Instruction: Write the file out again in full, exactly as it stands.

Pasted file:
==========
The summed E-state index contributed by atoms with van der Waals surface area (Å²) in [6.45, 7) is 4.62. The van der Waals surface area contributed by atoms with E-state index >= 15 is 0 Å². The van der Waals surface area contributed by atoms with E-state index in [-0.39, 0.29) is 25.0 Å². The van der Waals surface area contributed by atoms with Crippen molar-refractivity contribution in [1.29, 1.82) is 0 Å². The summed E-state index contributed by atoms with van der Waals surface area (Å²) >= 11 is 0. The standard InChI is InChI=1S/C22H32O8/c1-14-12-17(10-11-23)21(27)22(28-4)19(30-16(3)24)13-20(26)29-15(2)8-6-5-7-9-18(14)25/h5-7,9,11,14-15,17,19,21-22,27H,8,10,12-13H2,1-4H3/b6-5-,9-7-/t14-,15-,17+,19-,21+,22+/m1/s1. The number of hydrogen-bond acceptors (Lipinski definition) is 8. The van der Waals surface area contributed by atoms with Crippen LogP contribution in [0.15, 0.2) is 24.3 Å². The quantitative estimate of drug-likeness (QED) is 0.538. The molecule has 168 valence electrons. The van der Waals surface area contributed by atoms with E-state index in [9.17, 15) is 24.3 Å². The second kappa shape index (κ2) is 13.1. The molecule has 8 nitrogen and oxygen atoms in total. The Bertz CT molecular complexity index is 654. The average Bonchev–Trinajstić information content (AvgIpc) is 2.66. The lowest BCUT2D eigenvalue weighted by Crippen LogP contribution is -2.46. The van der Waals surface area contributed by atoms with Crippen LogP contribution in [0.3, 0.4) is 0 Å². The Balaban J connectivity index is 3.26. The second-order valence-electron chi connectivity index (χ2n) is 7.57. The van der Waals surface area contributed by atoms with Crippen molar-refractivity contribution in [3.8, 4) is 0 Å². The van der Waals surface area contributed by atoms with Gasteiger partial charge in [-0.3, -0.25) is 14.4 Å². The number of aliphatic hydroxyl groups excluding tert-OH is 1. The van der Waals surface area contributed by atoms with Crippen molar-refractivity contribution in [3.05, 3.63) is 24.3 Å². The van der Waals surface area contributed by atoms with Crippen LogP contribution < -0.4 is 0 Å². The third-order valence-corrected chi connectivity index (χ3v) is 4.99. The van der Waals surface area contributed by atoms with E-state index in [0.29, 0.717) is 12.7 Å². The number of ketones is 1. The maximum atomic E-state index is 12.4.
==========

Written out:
The summed E-state index contributed by atoms with van der Waals surface area (Å²) in [6.45, 7) is 4.62. The van der Waals surface area contributed by atoms with E-state index >= 15 is 0 Å². The van der Waals surface area contributed by atoms with E-state index in [-0.39, 0.29) is 25.0 Å². The van der Waals surface area contributed by atoms with Crippen molar-refractivity contribution in [1.29, 1.82) is 0 Å². The summed E-state index contributed by atoms with van der Waals surface area (Å²) >= 11 is 0. The standard InChI is InChI=1S/C22H32O8/c1-14-12-17(10-11-23)21(27)22(28-4)19(30-16(3)24)13-20(26)29-15(2)8-6-5-7-9-18(14)25/h5-7,9,11,14-15,17,19,21-22,27H,8,10,12-13H2,1-4H3/b6-5-,9-7-/t14-,15-,17+,19-,21+,22+/m1/s1. The number of hydrogen-bond acceptors (Lipinski definition) is 8. The van der Waals surface area contributed by atoms with Crippen LogP contribution in [0.15, 0.2) is 24.3 Å². The quantitative estimate of drug-likeness (QED) is 0.538. The molecule has 168 valence electrons. The van der Waals surface area contributed by atoms with E-state index in [9.17, 15) is 24.3 Å². The second kappa shape index (κ2) is 13.1. The molecule has 8 nitrogen and oxygen atoms in total. The Bertz CT molecular complexity index is 654. The average Bonchev–Trinajstić information content (AvgIpc) is 2.66. The lowest BCUT2D eigenvalue weighted by Crippen LogP contribution is -2.46. The van der Waals surface area contributed by atoms with Crippen LogP contribution in [0.3, 0.4) is 0 Å². The Balaban J connectivity index is 3.26. The second-order valence-electron chi connectivity index (χ2n) is 7.57. The van der Waals surface area contributed by atoms with Crippen molar-refractivity contribution in [3.8, 4) is 0 Å². The van der Waals surface area contributed by atoms with Gasteiger partial charge in [-0.3, -0.25) is 14.4 Å². The number of aliphatic hydroxyl groups excluding tert-OH is 1. The van der Waals surface area contributed by atoms with Crippen molar-refractivity contribution in [3.05, 3.63) is 24.3 Å². The van der Waals surface area contributed by atoms with Crippen LogP contribution < -0.4 is 0 Å². The third-order valence-corrected chi connectivity index (χ3v) is 4.99. The van der Waals surface area contributed by atoms with E-state index in [0.29, 0.717) is 12.7 Å². The number of ketones is 1. The maximum atomic E-state index is 12.4.